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was the wood for nuts and blackberries ! On the other side the ground gradually descended until it met with a broad level, known by the name of “The Salts," which extended to the sea shore, at more than two miles distance. In general these Salts were dry, and covered with herbage, except that a creek of the sea intersected them ; but at high water, and especially in spring tides, the whole surface was covered with water, swelling and roaring as though the ocean had broken from its bounds, and threatened a second deluge. A grand sight was the Salts at these times—so, at least, the schoolboys thought it; and it was at just such a time that Frank, Harry, and William started for the Crossway Willow. With this fine prospect, then, on one side, and the inviting nut wood on the other, we need not be surprised that the two miles of road occupied two hours of
good time, and that the distant church clock struck four just as they reached the Crossway Willow. But what care boys for time? There were yet two hours good for reaching school again, (home they would not call it,) and the distance might be got over in half an hour. climbed the tree; they ran races round it; they cut switches off it; and just as they had nicely peeled their switches they heard a trotting on the road, and then a loud bray, and looking, they espied poor blind Dick's two donkeys, at full speed, making towards the Crossway Willow. They too seemed to have obtained a holiday, and to be making the most of it.
"Let us have a ride," shouted Frank; and in a few minutes the donkeys were caught and mounted. Merrily did the boys gallop their unwilling steeds round and round the Crossway Willow, and to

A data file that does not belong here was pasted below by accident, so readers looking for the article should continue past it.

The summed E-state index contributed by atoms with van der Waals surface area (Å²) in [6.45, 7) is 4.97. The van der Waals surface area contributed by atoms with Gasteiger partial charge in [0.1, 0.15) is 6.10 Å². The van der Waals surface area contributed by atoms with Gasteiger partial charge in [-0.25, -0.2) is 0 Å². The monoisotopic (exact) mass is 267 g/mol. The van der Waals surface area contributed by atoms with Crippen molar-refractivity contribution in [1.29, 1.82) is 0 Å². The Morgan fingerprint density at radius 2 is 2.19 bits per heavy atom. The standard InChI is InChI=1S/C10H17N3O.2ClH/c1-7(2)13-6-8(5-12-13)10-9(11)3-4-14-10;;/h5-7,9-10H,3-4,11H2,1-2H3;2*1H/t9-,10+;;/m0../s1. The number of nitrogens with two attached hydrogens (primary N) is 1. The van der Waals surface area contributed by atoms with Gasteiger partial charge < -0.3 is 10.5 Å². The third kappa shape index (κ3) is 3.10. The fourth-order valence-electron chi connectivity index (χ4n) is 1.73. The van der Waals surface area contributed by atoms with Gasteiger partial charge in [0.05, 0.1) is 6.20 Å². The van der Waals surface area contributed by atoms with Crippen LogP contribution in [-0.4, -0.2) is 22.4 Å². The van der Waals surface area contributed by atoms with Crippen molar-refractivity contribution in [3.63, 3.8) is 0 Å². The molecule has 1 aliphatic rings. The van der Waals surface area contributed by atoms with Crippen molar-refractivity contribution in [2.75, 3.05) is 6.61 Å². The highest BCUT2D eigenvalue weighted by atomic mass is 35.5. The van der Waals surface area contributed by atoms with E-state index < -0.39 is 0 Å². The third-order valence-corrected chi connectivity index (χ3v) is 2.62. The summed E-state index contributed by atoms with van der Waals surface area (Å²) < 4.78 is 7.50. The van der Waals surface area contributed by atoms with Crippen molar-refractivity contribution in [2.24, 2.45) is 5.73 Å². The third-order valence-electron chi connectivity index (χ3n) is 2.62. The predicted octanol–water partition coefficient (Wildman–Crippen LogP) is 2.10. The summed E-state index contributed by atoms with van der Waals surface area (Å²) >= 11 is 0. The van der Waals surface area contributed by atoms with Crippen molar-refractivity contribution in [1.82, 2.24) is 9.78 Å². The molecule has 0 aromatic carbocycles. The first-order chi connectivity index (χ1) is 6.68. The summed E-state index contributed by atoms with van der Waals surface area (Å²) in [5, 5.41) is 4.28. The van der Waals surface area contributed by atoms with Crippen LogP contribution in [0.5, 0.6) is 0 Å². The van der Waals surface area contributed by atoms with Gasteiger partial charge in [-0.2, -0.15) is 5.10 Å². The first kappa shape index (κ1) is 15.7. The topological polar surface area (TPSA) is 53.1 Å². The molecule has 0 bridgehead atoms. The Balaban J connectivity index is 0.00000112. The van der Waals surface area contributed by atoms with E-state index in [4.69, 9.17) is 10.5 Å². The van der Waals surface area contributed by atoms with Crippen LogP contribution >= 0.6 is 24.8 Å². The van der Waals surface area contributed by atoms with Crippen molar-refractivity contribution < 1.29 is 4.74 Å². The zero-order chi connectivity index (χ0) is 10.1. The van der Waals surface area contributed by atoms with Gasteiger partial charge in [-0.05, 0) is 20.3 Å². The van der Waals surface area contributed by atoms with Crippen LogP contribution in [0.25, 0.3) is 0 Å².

6 Let us
and fro on the road, flourishing their wands, and kicking with their heels, laughing and joking the while, until they grew tired of the sport.
“ And now for a good bit of fun,” said William, as he dismounted. drive the donkeys into the wood, and leave old Dick to find them.”
It was a sinful thing to take pleasure in the thought of giving labour and perplexity to a poor half-blind old man; but neither Harry nor Frank gave themselves time to consider whether William's proposal was a good and honourable one. It would be rare fun, they thought and said ; and as they thought, so they did. They
the road which led through the wood; and, glad at all events to obtain their freedom, the donkeys were soon out of sight and sound. “ Capital fun!" shouted the boys again,
chased the poor
as they returned to the Crossway Willow, and proceeded to dame Watson's cake shop, to crown their holiday with her good things.
They had not gone far before they met poor blind Dick himself. He was trudging on at a rapid pace-rapid, at least, for him; and a shade of care might have been seen on his good humoured countenance, if the boys had looked closely into it. But they were so full of the “good fun,” that they could think of nothing else. “Here comes Dick after his donkeys,” whispered Frank; “Oh! what fun!” It was, indeed, as they supposed : for he no sooner heard their voices than he put the question to them, “You have not seen my donkeys, have you ?”
Alas, that we should have to record it: but it is too true that, instead of honestly telling the truth, or even so much of it as
that the animals had taken the road into the wood, the boys plunged themselves deeper into sin by telling a most wicked lie--and all for fun. Oh how many lies are told for fun ! and how true, and yet how fearful is that Scripture, “Fools make a mock at sin !” Had either Harry, William, or Frank been branded by their schoolfellows with the odious name of liar, how would they have resented it, and denied the charge! but now, to carry out a senseless joke, they could even glory in their shame.
“ Oh yes,” said they, we saw your donkeys, Dick. They were running away like mad things down the road to the Salts."
Loud and long was the laugh which burst from them when Dick was out of hearing; and that was not long first; for at mention of the Salts he wrung his